BARIG and Zeitfracht intensify cargo cooperation

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Zeitfracht Group managing director, Dr Wolfram Simon (left) with BARIG secretary general, Michael Hoppe

The Board of Airline Representatives in Germany (BARIG) and Zeitfracht Luftfahrt Holding have intensified their cooperation in the field of air cargo and logistics.

Under the agreement, Zeitfracht and its airfreight service provider subsidiary, Leisure Cargo will now contribute to the mutual promotion of major industry topics.

The Berlin based Zeitfracht group is an owner operated, medium-sized logistics provider that covers multiple areas of the logistics chain.

Since 2017 it has included airfreight service provider Leisure Cargo, a partner of several BARIG member airlines with its main office in Berlin and establishments in Frankfurt and Dusseldorf.

BARIG secretary general, Michael Hoppe says: “Following WDL Aviation’s joining as new member, BARIG’s Business Partner portfolio has now been further enhanced by the parent company Zeitfracht Luftfahrt Holding GmbH as well as the affiliated company Leisure Cargo GmbH, two renowned air cargo and logistics specialists. We warmly welcome both players in our association.”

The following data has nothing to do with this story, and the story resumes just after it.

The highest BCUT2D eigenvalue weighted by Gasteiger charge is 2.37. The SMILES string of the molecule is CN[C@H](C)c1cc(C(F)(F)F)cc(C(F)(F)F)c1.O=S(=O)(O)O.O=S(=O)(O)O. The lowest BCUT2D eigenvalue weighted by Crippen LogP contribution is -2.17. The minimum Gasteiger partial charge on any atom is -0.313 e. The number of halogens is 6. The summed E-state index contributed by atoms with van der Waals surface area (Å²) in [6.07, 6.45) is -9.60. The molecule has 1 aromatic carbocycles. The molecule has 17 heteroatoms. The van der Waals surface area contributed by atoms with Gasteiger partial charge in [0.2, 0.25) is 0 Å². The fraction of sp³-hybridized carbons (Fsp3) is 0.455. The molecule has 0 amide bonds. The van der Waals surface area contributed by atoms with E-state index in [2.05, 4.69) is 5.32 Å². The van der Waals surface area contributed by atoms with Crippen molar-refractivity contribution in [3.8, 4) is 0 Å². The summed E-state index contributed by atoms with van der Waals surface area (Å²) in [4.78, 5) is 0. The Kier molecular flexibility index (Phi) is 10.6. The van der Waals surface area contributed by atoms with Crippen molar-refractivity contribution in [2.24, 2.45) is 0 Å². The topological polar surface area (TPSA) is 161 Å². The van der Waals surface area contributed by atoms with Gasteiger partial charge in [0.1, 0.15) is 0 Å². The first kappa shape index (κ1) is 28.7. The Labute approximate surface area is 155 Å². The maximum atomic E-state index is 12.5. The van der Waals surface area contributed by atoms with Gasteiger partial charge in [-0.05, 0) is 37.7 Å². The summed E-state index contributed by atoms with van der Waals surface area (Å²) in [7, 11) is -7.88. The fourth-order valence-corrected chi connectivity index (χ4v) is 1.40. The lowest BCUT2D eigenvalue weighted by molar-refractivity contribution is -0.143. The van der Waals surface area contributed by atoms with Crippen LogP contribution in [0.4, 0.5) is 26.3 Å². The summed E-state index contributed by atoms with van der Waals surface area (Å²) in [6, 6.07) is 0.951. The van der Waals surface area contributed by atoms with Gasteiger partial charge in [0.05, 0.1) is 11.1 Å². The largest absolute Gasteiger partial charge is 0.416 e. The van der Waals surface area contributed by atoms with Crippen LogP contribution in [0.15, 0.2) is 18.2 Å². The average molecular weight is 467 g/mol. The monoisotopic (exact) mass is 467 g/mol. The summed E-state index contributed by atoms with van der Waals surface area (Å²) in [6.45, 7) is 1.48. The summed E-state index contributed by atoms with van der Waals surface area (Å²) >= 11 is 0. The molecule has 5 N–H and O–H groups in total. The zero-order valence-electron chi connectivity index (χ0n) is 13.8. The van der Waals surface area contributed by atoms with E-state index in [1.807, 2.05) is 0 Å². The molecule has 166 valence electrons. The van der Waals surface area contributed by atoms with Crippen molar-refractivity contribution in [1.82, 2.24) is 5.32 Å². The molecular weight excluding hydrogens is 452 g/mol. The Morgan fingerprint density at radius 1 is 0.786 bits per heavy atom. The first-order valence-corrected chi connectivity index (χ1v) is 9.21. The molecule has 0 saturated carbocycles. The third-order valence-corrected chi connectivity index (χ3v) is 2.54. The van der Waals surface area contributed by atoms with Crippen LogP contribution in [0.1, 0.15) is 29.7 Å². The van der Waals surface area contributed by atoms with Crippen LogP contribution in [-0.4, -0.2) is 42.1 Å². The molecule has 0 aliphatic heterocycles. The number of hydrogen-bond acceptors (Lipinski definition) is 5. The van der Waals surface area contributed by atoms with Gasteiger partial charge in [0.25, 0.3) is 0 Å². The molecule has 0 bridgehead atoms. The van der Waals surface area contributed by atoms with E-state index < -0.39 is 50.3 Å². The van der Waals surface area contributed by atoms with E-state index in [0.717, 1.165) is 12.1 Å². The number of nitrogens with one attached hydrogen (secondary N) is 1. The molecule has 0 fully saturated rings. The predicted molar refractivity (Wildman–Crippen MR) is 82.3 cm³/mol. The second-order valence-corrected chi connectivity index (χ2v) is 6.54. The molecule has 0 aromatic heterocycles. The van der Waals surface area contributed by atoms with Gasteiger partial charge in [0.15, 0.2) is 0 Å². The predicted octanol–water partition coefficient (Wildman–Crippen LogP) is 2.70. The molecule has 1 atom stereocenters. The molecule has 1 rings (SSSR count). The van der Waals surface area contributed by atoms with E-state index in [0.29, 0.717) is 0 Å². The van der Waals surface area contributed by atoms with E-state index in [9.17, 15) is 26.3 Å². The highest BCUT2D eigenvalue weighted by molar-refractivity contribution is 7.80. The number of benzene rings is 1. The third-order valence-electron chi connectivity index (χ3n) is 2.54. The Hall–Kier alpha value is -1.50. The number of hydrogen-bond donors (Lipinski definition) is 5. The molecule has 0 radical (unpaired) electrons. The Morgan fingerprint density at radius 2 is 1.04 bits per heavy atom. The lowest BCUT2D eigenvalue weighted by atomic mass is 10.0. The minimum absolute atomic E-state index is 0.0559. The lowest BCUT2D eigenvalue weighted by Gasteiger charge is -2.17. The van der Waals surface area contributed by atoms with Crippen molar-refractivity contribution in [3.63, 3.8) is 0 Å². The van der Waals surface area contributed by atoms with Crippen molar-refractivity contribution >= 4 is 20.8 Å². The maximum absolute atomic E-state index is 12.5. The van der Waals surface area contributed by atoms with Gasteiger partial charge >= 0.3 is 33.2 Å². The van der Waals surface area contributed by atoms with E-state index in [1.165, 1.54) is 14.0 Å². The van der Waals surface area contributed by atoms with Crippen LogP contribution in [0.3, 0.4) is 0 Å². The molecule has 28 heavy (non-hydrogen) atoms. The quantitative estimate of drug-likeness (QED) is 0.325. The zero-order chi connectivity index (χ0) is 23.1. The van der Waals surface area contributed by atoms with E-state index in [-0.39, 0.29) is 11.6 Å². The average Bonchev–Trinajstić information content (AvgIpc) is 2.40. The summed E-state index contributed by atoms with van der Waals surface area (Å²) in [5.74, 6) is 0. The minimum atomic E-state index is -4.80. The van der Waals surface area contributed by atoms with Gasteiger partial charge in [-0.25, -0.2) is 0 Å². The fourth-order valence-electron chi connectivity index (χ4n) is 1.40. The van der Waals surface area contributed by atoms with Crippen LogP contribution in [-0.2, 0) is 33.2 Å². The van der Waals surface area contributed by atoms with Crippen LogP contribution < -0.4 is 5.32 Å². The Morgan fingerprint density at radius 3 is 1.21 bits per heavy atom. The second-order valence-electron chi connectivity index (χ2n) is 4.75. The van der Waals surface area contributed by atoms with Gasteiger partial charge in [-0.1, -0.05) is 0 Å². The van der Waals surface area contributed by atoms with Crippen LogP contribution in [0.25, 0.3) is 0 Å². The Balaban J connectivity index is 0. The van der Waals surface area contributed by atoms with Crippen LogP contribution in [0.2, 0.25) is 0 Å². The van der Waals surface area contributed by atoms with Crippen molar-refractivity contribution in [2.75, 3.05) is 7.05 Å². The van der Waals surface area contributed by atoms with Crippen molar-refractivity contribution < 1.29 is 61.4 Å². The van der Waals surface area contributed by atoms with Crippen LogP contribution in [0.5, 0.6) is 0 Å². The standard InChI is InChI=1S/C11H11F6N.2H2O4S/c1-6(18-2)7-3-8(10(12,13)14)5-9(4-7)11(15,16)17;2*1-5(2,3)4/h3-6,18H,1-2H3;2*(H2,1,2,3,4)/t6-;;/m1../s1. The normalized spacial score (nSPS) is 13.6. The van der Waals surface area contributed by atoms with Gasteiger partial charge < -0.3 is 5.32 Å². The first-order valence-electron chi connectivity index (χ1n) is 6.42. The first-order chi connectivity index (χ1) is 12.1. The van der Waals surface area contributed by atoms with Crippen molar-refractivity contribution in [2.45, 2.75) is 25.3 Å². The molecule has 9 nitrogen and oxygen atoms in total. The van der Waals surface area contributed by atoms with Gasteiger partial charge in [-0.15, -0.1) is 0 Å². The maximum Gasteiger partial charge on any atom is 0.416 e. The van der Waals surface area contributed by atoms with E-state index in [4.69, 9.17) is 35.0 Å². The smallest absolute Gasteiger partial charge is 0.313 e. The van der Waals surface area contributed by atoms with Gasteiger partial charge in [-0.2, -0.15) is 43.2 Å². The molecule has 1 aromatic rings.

Leisure Cargo managing director, Thilo Schaefer says: “With the scheduled expansion of our business and the creation of new offers, we want to contribute to the strengthening of the air cargo market in Germany.”

Among the concerns of BARIG in the air cargo sector is the improvement of German infrastructure, warning that while Germany holds a leading position in European competition and beyond, foreign players are presenting future-oriented innovations and offering competitive services.

It warns of high fees and charges, outdated processes and infrastructure issues at numerous locations as well as unnecessarily complicated and bureaucratic administration are examples of disadvantages facing the German aviation industry.

Hoppe says: “Politics are called upon to take noticeable action and foster air traffic in general and air cargo especially according to its immense relevance to trade, economy and jobs. Already today we must prevent Germany from losing its attractiveness to foreign competitors in the future.”